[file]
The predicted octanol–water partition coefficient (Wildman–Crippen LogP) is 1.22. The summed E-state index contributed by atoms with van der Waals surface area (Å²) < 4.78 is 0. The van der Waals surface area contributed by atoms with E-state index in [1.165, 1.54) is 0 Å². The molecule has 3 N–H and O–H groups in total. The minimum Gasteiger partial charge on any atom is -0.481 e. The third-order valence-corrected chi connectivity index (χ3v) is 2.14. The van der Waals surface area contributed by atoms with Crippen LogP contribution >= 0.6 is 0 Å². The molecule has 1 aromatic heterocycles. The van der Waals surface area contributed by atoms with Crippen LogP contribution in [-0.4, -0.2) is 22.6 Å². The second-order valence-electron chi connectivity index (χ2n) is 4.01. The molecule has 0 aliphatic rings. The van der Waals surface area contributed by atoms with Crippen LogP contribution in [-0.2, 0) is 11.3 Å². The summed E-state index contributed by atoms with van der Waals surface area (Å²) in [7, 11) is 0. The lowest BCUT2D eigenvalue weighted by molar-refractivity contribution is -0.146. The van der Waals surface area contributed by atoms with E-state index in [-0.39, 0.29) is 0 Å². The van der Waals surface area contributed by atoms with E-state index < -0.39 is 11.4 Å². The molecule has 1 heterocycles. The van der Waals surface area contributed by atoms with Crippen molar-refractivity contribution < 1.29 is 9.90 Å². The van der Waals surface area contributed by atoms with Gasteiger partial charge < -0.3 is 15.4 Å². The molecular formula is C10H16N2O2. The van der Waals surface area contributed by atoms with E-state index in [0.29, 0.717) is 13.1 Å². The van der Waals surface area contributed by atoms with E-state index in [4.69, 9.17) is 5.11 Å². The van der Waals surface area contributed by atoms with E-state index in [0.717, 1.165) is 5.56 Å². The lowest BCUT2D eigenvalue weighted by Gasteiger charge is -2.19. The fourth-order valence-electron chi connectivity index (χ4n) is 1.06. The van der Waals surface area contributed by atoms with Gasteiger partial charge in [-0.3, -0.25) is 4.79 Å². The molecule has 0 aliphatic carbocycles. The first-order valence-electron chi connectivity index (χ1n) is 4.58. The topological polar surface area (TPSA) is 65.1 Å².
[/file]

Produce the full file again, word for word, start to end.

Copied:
The predicted octanol–water partition coefficient (Wildman–Crippen LogP) is 1.22. The summed E-state index contributed by atoms with van der Waals surface area (Å²) < 4.78 is 0. The van der Waals surface area contributed by atoms with E-state index in [1.165, 1.54) is 0 Å². The molecule has 3 N–H and O–H groups in total. The minimum Gasteiger partial charge on any atom is -0.481 e. The third-order valence-corrected chi connectivity index (χ3v) is 2.14. The van der Waals surface area contributed by atoms with Crippen LogP contribution >= 0.6 is 0 Å². The molecule has 1 aromatic heterocycles. The van der Waals surface area contributed by atoms with Crippen LogP contribution in [-0.4, -0.2) is 22.6 Å². The second-order valence-electron chi connectivity index (χ2n) is 4.01. The molecule has 0 aliphatic rings. The van der Waals surface area contributed by atoms with Crippen LogP contribution in [-0.2, 0) is 11.3 Å². The summed E-state index contributed by atoms with van der Waals surface area (Å²) in [7, 11) is 0. The lowest BCUT2D eigenvalue weighted by molar-refractivity contribution is -0.146. The van der Waals surface area contributed by atoms with E-state index in [-0.39, 0.29) is 0 Å². The van der Waals surface area contributed by atoms with E-state index < -0.39 is 11.4 Å². The molecule has 1 heterocycles. The van der Waals surface area contributed by atoms with Crippen molar-refractivity contribution < 1.29 is 9.90 Å². The van der Waals surface area contributed by atoms with Gasteiger partial charge < -0.3 is 15.4 Å². The molecular formula is C10H16N2O2. The van der Waals surface area contributed by atoms with E-state index in [0.29, 0.717) is 13.1 Å². The van der Waals surface area contributed by atoms with E-state index in [4.69, 9.17) is 5.11 Å². The van der Waals surface area contributed by atoms with E-state index in [0.717, 1.165) is 5.56 Å². The lowest BCUT2D eigenvalue weighted by Gasteiger charge is -2.19. The fourth-order valence-electron chi connectivity index (χ4n) is 1.06. The van der Waals surface area contributed by atoms with Gasteiger partial charge in [-0.3, -0.25) is 4.79 Å². The molecule has 0 aliphatic carbocycles. The first-order valence-electron chi connectivity index (χ1n) is 4.58. The topological polar surface area (TPSA) is 65.1 Å².